Many of our website’s/museum’s fans are no doubt familiar with Philadelphia’s Mütter Museum. Started from the collection of oddities donated by Dr. Thomas Dent Mütter in 1858, the museum has since grown significantly and attracted a wide range of visitors, from medical students, for whom the museum was originally intended for, to seekers of the strange and unusual.
The museum’s collection houses such strangeness as a nine foot human colon that belonged to a sideshow act named “The Human Balloon”, the Hyrtl skull collection (gathered to disprove the claims of Phrenologists that skull shapes dictated personality), the conjoined liver from famous Siamese twins Chang and Eng, a two-headed baby, and many more genuine examples of the medically weird. But who was Dr Mütter and how did he figure into the history of medicine?
Such is the subject of the new book “Dr Mütter’s Marvels” by Cristin O’Keefe Aptowicz, who also wrote an award winning (but still unproduced screenplay about the good doctor. And I mean, good doctor, as opposed to most of the rest of his peers performing medicine in the early to mid-19th century.
Dr Mütter was a compassionate man who went abroad to Paris to study and found a medical community that was both appalling and inspiring. Some of the most advanced surgery in the world was practiced there but there was no consideration for patient care outside of the surgery itself; patients were routinely shipped home immediately after their surgeries, considerably endangering the delicate subjects. There were many contradictions, for example: while Paris had two hospitals for treating those sick with Syphilis, but one of them required all patients to be publicly whipped before and after their entrance to the hospital.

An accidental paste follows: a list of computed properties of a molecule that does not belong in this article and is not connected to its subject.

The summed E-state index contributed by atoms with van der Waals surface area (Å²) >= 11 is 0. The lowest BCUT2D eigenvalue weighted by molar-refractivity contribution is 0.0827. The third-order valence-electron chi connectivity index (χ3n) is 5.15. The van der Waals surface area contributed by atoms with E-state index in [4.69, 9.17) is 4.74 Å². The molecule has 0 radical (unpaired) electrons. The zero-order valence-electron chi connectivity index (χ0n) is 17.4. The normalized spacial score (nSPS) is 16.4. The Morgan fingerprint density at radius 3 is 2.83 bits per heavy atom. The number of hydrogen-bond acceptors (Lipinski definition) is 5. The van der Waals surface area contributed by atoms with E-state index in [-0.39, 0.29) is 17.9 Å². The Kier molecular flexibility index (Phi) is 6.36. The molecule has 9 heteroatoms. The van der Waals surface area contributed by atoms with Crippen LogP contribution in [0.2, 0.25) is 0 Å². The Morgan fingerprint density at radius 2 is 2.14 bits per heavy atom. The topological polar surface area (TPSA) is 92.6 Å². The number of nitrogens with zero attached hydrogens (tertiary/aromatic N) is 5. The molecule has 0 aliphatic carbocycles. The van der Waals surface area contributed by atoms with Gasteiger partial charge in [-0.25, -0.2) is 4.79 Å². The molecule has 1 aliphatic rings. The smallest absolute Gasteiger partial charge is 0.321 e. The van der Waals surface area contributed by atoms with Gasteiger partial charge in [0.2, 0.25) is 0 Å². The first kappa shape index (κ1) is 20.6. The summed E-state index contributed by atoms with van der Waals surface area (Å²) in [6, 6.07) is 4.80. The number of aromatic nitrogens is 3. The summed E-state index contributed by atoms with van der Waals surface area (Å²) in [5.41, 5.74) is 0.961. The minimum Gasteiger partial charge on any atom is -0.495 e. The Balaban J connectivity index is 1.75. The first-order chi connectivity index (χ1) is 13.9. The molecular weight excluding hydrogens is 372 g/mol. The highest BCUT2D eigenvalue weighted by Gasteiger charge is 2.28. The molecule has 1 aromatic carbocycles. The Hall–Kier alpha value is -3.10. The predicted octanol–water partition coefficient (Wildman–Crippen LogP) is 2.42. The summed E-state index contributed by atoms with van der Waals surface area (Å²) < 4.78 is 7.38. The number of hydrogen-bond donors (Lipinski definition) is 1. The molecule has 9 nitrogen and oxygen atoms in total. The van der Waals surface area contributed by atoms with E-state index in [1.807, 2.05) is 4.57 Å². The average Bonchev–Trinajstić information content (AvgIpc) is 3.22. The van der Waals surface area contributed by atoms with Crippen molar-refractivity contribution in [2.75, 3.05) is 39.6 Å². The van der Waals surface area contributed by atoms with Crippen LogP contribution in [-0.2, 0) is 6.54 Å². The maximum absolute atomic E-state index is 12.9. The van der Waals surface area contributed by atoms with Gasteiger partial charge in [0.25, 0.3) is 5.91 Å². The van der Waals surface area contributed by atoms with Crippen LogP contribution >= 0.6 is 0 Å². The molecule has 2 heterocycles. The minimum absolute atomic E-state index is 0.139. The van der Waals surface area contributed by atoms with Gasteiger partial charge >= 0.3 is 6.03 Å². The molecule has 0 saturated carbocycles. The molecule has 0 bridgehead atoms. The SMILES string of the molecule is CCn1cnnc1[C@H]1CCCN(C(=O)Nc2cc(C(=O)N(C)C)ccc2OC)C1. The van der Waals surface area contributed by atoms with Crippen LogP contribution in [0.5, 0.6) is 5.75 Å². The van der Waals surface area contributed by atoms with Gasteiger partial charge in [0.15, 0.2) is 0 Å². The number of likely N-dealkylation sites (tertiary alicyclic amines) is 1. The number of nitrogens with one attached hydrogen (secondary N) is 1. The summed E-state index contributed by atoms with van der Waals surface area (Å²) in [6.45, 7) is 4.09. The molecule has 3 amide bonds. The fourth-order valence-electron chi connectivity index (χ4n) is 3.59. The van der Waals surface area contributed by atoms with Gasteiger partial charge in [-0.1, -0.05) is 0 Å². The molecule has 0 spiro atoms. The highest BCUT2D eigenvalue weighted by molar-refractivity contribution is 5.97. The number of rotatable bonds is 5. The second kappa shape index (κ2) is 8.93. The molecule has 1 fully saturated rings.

When Mütter returned to America with what he had learned, already formulating ideas on advancing medicine and patient care, he was met with much hostility from a medical community that resisted change with arrogance and ego. Nevertheless, Mütter became one of the first plastic surgeons in America, revolutionizing treatment of those with deformities, burns and scarring with his new treatments, many of which are still in use today.
He butted heads with many contemporaries over his insistence on proper pre and post surgical care of patients, his early adoption of modern anesthesia, as well his insistence that doctors thoroughly wash up before treating patients. It’s hard to believe today, but doctors of the time, thinking even more of themselves than they do today, considered that a ‘gentleman’s hands are clean’ by default. Ever heard that old joke about God thinking he was a doctor? Ugh.
Mütter’s story is a fascinating, and long overdue to be told, one that Aptowicz infuses with charm and can’t-put-it-down readability. The man who is best known for his sizable collection of bizarre medical oddities should really have been known for bringing humane practices to modern medicine.